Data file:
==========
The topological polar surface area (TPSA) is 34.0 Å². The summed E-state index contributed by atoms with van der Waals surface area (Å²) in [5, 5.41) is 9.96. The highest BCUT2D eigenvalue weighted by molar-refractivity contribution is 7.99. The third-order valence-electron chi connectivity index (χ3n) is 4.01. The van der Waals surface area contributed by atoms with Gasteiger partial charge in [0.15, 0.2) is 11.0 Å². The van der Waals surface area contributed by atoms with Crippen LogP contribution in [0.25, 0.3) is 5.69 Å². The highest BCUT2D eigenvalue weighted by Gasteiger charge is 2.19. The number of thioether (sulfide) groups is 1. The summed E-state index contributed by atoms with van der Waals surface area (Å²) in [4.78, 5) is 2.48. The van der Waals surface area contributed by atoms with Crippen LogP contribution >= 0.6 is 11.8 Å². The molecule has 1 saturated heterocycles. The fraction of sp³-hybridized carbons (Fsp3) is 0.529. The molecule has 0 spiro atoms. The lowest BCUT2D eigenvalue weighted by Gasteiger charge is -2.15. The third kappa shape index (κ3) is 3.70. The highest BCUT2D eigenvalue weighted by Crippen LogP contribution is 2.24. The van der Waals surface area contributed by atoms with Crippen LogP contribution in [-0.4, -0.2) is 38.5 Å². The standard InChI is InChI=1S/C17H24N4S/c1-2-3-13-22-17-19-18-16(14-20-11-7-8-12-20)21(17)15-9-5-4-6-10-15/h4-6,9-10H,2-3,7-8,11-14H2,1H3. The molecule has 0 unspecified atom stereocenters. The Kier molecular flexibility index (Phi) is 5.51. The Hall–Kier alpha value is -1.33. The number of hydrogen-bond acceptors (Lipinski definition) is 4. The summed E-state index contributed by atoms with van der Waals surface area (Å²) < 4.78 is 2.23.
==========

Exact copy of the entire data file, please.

The topological polar surface area (TPSA) is 34.0 Å². The summed E-state index contributed by atoms with van der Waals surface area (Å²) in [5, 5.41) is 9.96. The highest BCUT2D eigenvalue weighted by molar-refractivity contribution is 7.99. The third-order valence-electron chi connectivity index (χ3n) is 4.01. The van der Waals surface area contributed by atoms with Gasteiger partial charge in [0.15, 0.2) is 11.0 Å². The van der Waals surface area contributed by atoms with Crippen LogP contribution in [0.25, 0.3) is 5.69 Å². The highest BCUT2D eigenvalue weighted by Gasteiger charge is 2.19. The number of thioether (sulfide) groups is 1. The summed E-state index contributed by atoms with van der Waals surface area (Å²) in [4.78, 5) is 2.48. The van der Waals surface area contributed by atoms with Crippen LogP contribution >= 0.6 is 11.8 Å². The molecule has 1 saturated heterocycles. The fraction of sp³-hybridized carbons (Fsp3) is 0.529. The molecule has 0 spiro atoms. The lowest BCUT2D eigenvalue weighted by Gasteiger charge is -2.15. The third kappa shape index (κ3) is 3.70. The highest BCUT2D eigenvalue weighted by Crippen LogP contribution is 2.24. The van der Waals surface area contributed by atoms with Crippen LogP contribution in [-0.4, -0.2) is 38.5 Å². The standard InChI is InChI=1S/C17H24N4S/c1-2-3-13-22-17-19-18-16(14-20-11-7-8-12-20)21(17)15-9-5-4-6-10-15/h4-6,9-10H,2-3,7-8,11-14H2,1H3. The molecule has 0 unspecified atom stereocenters. The Kier molecular flexibility index (Phi) is 5.51. The Hall–Kier alpha value is -1.33. The number of hydrogen-bond acceptors (Lipinski definition) is 4. The summed E-state index contributed by atoms with van der Waals surface area (Å²) < 4.78 is 2.23.